The Supreme Court has denied the appeal request of a Florida man facing the death penalty for the 2013 rape and murder of an 8-year-old girl.
Donald Smith, 65, has been on death row since his 2018 conviction for killing Cherish Perrywinkle.
He had kidnapped the girl after approaching her and her mother, Rayne Perrywinkle, along with Cherish and two other children. Smith had promised to buy them clothes from a nearby Walmart.
As Law&Crime previously reported, Rayne went against her gut instincts and took Cherish to the store with Smith. She testified that she was disarmed by Smith’s comments about his wife, whom he said would be joining them. She also doubted that anyone would try to kidnap a child while in a store with surveillance cameras and lots of people around.
But that is exactly what happened. Surveillance cameras showed Smith leading Cherish to the front of the store, initially appearing to head toward a McDonald’s, but instead taking her to his van.
Hours later, after an AMBER Alert was issued for Perrywinkle, Smith was found in his van, his clothes dirty and wet. Investigators searched a wooded area near where Smith’s van was believed to have been. They found Cherish’s body in a creek.
A jury convicted Smith after deliberating for just 15 minutes. Days later, the judge in the case sentenced him to death.
Smith previously appealed in Florida, reaching the state’s highest court before turning to the U.S. Supreme Court.
The Supreme Court didn’t issue a written order or explanation when it denied Smith’s request.
In his petition for a writ of certiorari, Smith said that comments made by the prosecutor during closing arguments amounted to prosecutorial misconduct.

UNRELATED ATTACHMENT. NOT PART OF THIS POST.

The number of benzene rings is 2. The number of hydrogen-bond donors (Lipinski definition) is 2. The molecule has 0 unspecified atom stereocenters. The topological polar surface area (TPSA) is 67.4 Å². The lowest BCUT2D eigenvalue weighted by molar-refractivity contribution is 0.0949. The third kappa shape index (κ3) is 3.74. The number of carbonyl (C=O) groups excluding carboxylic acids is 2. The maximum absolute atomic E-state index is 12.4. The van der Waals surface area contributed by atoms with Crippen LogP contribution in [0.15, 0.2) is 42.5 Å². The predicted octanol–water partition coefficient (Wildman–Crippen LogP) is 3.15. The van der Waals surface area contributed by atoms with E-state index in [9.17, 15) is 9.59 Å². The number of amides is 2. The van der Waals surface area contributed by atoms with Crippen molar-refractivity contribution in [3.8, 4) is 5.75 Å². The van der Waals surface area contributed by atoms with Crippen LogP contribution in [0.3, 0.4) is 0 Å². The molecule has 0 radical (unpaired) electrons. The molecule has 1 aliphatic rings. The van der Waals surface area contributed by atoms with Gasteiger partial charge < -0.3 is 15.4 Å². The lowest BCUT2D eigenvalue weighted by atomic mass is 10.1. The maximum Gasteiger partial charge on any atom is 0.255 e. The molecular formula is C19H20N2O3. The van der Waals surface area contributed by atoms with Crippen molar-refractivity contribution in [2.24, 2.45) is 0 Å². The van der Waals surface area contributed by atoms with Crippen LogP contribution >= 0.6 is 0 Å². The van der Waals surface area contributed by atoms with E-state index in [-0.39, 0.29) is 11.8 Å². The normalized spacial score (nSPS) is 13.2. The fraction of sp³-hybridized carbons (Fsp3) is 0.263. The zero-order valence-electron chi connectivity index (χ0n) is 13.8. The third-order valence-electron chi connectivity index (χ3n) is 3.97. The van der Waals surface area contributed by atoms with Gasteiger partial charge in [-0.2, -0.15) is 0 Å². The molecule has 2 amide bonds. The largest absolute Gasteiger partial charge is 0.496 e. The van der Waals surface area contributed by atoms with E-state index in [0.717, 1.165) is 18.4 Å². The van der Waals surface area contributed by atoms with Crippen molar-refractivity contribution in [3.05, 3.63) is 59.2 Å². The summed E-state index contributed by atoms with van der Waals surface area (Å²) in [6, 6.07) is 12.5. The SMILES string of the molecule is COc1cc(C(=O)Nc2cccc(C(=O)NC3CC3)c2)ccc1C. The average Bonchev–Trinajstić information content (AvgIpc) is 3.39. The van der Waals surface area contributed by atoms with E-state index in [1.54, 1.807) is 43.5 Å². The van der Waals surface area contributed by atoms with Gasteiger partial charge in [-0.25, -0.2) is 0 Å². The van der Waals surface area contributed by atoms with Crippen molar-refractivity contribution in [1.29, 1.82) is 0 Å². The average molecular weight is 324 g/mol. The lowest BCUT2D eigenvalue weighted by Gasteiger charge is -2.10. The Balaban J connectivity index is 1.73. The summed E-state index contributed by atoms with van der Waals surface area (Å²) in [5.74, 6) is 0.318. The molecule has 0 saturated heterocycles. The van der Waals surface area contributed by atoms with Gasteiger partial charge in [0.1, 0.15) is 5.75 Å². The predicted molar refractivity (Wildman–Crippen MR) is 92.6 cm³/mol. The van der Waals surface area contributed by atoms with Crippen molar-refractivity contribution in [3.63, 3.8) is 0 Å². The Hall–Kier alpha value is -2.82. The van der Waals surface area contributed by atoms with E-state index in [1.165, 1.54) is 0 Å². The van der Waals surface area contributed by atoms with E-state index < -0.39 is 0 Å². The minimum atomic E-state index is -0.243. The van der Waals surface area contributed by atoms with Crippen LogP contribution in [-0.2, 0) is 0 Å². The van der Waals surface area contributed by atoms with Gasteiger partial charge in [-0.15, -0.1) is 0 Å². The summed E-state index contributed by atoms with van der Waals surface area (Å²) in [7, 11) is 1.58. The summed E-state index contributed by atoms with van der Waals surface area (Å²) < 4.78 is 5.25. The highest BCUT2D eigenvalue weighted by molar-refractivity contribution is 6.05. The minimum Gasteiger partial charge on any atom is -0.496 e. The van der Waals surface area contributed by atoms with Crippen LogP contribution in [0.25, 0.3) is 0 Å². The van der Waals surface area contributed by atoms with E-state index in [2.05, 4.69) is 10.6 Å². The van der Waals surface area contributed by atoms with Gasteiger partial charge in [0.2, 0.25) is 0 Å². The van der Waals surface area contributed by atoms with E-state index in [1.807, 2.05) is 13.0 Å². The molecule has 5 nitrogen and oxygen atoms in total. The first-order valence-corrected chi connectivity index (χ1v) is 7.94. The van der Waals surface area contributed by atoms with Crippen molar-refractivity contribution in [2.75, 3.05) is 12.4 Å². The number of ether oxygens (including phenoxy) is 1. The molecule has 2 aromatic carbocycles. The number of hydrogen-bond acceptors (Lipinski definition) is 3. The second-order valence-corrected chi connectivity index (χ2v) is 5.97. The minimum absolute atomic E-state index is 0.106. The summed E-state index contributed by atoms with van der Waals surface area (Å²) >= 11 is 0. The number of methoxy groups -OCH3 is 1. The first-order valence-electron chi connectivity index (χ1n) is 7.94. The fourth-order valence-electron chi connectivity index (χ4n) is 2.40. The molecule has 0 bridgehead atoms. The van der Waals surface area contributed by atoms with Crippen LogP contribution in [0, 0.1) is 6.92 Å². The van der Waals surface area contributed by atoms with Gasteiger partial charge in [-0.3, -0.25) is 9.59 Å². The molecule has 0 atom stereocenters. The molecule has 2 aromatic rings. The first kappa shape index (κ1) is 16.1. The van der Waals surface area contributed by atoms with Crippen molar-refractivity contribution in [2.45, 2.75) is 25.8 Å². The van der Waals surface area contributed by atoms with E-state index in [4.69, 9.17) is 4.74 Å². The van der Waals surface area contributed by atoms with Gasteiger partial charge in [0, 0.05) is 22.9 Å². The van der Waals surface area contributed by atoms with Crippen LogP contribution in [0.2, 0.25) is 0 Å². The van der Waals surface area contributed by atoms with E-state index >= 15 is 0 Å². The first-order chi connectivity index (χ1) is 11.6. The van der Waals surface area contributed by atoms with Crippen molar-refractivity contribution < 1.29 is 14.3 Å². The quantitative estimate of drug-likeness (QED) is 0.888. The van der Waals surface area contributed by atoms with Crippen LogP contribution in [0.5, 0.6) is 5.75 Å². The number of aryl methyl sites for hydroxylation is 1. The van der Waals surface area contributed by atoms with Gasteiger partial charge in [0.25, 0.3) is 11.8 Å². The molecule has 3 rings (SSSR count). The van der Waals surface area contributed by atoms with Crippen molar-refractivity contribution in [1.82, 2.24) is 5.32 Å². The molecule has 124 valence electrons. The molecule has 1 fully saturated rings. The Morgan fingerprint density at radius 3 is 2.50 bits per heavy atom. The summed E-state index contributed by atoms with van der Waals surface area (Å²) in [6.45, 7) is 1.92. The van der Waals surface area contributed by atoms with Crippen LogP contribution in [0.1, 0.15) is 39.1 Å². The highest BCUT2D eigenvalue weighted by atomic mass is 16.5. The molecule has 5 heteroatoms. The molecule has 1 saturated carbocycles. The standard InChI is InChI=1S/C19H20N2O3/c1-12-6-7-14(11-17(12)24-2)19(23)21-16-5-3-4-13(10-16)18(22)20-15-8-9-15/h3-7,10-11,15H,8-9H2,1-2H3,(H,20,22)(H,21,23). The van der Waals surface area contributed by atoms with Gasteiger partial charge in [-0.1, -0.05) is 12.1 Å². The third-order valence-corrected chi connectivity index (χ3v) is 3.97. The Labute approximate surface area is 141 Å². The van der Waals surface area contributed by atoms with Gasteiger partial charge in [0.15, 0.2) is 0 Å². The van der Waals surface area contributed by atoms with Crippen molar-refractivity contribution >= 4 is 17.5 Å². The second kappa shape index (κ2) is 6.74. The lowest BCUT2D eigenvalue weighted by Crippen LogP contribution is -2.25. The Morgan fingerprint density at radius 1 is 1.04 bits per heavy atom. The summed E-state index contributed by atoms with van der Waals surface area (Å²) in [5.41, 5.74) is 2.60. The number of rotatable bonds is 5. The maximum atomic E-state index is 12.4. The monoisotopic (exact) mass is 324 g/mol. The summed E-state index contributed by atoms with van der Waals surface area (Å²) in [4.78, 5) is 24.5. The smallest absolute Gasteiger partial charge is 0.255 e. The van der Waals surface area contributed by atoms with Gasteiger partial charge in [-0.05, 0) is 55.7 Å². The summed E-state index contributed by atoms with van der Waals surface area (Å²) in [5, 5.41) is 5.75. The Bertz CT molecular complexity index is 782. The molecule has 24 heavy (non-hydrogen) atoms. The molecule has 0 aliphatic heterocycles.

According to the petition, those comments were: “From the grave she’s crying out to you, Donald Smith raped me. Donald Smith sodomized me. Donald Smith strangled me until every last breath left my body.”
In his filing, Smith’s attorney Richard Kuritz acknowledged: “There was no doubt who committed this crime,” but he argued that the state prosecutor’s comment was “solely made to inflame the passions and emotions of the jury, which is evident in that the jury came back with a guilty verdict in just nineteen minutes.” [emphasis in original]
Kuritz added that the prosecutor’s statement “was a calculated attempt to inflame the jury,” one whose impact he argued carried over into the sentencing phase of the trial because it was made during closing.
Kuritz’s own closing argument said that the prosecutor improperly appealed to jurors’ emotions.
“This was an easy case – a slam dunk … Yet the prosecutor chose to enflame [sic] the jurors’ emotions and sense of retribution to assure a sentence of death against petitioner. In society, children are sacred. So, the prosecutor used that to his advantage—in stating that the child victim was ‘calling out to you from the grave.’ Why would a child call out from the grave? This was not in evidence. It was also not a general statement that the child was calling out from the grave, but that she was calling out to the jurors specifically – you – the individuals responsible for deciding if Petitioner should live or die.”
Kuritz said the prosecutor’s argument “rendered the trial fundamentally unfair and deprived petitioner his right afforded under the Eighth Amendment.”
Smith’s trial was closely watched both in Florida and nationwide. The prosecutor’s closing arguments matched the level of emotion seen throughout the trial: the medical examiner testifying at Smith’s trial broke down while on the stand due to the exceedingly graphic and horrifying details of Cherish’s murder.
Smith’s son had testified on his father’s behalf, asking the jury to spare his life. But it wasn’t enough for the jury.
“It’s not justice,” Cherish’s father, Billy Jarreau, told the Law&Crime Network after Smith’s sentence was handed down. “I don’t think there is a way to have justice in something like this.”
[Images via Jacksonville Sheriff’s Office.]
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